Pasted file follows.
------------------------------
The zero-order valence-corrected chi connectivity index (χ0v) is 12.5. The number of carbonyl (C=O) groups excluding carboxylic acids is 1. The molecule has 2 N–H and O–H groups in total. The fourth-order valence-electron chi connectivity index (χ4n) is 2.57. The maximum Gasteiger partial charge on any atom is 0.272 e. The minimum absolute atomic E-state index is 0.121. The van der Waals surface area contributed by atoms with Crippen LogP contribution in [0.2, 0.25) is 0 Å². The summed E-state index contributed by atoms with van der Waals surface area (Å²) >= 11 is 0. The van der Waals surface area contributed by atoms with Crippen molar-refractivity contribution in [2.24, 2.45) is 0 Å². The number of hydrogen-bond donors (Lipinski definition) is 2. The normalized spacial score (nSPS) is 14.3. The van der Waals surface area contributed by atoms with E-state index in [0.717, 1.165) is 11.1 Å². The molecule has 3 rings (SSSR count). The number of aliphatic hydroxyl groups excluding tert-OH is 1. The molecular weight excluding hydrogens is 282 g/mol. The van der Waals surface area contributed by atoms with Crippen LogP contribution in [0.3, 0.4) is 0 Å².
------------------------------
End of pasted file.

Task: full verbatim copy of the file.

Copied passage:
The zero-order valence-corrected chi connectivity index (χ0v) is 12.5. The number of carbonyl (C=O) groups excluding carboxylic acids is 1. The molecule has 2 N–H and O–H groups in total. The fourth-order valence-electron chi connectivity index (χ4n) is 2.57. The maximum Gasteiger partial charge on any atom is 0.272 e. The minimum absolute atomic E-state index is 0.121. The van der Waals surface area contributed by atoms with Crippen LogP contribution in [0.2, 0.25) is 0 Å². The summed E-state index contributed by atoms with van der Waals surface area (Å²) >= 11 is 0. The van der Waals surface area contributed by atoms with Crippen molar-refractivity contribution in [2.24, 2.45) is 0 Å². The number of hydrogen-bond donors (Lipinski definition) is 2. The normalized spacial score (nSPS) is 14.3. The van der Waals surface area contributed by atoms with E-state index in [0.717, 1.165) is 11.1 Å². The molecule has 3 rings (SSSR count). The number of aliphatic hydroxyl groups excluding tert-OH is 1. The molecular weight excluding hydrogens is 282 g/mol. The van der Waals surface area contributed by atoms with Crippen LogP contribution in [0.3, 0.4) is 0 Å².